Film Review A Christmas Carol


I wasn’t surprised by the tone of Becky Sharkey’s review — in the Los Angeles Times — of Robert Zemeckis’ production of “A Christmas Carol,” yet another corruption of Charles Dickens’ morality story.

Sharkey gives the filmmaker some credit for the effects he creates:

“The film really does work the 3-D application in remarkable ways, possibly the best that we’ve seen from filmmakers, almost making the cost of those weird glasses worth it.

“But the most affecting multidimensional moments are not the blown-out action sequences with this or that tumbling toward you, which is what you might expect. Instead, it’s the way you seem to float through the snow and over the rooftops of London, the sensation of movement and depth making it feel as if you’re perched on the cameraman’s shoulder as he swings the lens around, capturing the city and its citizens from all sides.”



Overall, though, Sharkey found the film overbearing and in no way endearing.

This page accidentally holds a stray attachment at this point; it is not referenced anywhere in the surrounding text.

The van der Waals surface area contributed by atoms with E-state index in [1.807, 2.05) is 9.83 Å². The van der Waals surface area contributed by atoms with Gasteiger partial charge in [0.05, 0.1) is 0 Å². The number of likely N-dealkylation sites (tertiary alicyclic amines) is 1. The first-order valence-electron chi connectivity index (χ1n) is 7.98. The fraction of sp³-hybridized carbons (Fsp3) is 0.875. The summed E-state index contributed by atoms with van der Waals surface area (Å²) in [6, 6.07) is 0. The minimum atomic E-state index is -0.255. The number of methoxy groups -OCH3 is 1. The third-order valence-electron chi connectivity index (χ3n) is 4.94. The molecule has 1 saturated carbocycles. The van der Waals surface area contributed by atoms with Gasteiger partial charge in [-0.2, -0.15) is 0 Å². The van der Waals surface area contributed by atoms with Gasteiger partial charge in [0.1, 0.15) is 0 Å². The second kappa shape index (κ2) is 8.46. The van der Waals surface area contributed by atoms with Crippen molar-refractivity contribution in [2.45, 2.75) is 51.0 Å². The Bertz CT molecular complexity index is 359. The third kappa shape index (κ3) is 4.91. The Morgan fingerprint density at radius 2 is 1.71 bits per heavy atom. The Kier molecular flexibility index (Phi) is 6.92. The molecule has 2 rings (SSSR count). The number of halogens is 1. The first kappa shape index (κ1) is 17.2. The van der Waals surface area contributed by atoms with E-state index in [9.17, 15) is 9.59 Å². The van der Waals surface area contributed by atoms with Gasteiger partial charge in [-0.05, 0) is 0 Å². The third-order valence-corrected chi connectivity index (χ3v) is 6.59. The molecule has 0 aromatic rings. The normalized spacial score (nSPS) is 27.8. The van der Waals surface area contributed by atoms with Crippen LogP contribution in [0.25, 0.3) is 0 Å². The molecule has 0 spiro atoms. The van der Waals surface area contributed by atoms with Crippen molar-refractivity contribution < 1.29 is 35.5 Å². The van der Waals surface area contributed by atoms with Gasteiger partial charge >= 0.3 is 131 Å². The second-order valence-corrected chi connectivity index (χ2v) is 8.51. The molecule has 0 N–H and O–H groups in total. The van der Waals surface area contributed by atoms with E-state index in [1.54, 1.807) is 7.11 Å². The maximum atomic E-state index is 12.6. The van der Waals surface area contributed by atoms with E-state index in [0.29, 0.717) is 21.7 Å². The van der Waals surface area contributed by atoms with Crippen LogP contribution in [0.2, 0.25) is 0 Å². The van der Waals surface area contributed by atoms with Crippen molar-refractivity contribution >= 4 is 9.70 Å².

I’m on record ad nauseam as disdaining movie makers who think they can tell the stories of a Dickens or a Lewis Carroll or a Victor Hugo better than the authors themselves. I’m too tired to beat that drum right now.

I was amused, however, by two passages in this review:

“We won’t linger on the story, since you’ve no doubt caught one of the countless adaptations since the Charles Dickens piece was first published in 1843.”

“The dialogue includes lines many of us could recite by rote from watching various tellings of the story over the years (an excellent version with George C. Scott is one of my favorites).”

It didn’t occur to Sharkey, apparently, that someone might have actually read the story.

You can read Sharkey’s review at this link:,0,1734067.story